At some of the medical clinics in Guatemala, Garrett saw firsthand the miraculous impact medical care was having on others.

“People that were blind could see. Those with knee problems could walk again,” he described.  

Garrett recalled “how thankful the people were,” and the “big heart” of the mission team. 

The humbling experience also brought two people together.

Garrett met his best friend and wife, Chaslynn Garrett, on the 2013 mission trip. They were not dating at the time, just friends, but a couple of months later their paths crossed again at church, and led to them tying the knot in 2014. 

After Garrett completed his coursework to become a pharmacist, he spent time working at larger, corporate-owned pharmacies around Middle Tennessee and a short stint in Charleston, South Carolina. 

The biggest takeaways for Garrett were more than just career experience. He developed leadership principles that he applied to his own store in Franklin. 

“I try to look out for people as much as I can,” Garrett said. “If you invest in them, oftentimes they will invest back into you.”  

Life had started to change a little for Garrett when his daughter Haven was born in 2016. Now, the 16-month-old “wants to experience everything life has to offer,” according to Garrett. 

From playing hide-and-go-seek to running a 5K with his wife, “family is my biggest hobby,” Garrett said. 

The small-town pharmacy back in Alabama left a lasting impression on Garrett. With the guidance of many mentors along the way, he made his dream of opening a pharmacy a reality just last month in Franklin.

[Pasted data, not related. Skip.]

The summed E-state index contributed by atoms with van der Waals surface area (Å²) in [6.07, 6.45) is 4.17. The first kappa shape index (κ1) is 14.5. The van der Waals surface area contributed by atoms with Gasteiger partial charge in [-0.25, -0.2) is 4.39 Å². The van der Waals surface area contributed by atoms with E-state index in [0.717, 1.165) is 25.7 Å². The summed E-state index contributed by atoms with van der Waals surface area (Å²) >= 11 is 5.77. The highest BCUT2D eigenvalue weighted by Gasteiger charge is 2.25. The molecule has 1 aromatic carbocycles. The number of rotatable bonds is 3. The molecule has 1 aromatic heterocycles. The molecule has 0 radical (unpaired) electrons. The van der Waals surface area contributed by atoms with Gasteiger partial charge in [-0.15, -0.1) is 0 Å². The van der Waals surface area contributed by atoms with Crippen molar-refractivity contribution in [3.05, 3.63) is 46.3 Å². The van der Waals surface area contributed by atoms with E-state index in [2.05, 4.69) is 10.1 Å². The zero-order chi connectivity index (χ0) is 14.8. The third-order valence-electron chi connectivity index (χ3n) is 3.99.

“We have always wanted to be in Franklin,” Garrett said. “We just love the community.”

The idea of offering reasonable prices and free home delivery were several elements Garrett envisioned when he opened the doors to Franklin Family Pharmacy on Downs Boulevard. The pharmacy even offers free delivery. 

“We exist to serve those around us, and help everybody live the healthiest life possible,” Garrett said.

In addition to filling prescriptions, Garrett offers a selection of “natural approach” products, with physician approval, for customers who want to get off medication and try homeopathic or home remedies instead.

“For a headache, try sniffing peppermint essential oil,” Garrett said. “If you have a sore throat, try hot tea with honey.”

The profound statement of “being a light in the community” was one virtue instilled in Garrett from a young age and taught by the example of Harris. 

“We want to be a light in this community, because we think this is an amazing community,” Garrett said.  

(0) comments

Welcome to the discussion.

Keep it Clean. Please avoid obscene, vulgar, lewd, racist or sexually-oriented language.
Don't Threaten. Threats of harming another person will not be tolerated.
Be Truthful. Don't knowingly lie about anyone or anything.
Be Nice. No racism, sexism or any sort of -ism that is degrading to another person.
Be Proactive. Use the 'Report' link on each comment to let us know of abusive posts.
Share with Us. We'd love to hear eyewitness accounts, the history behind an article.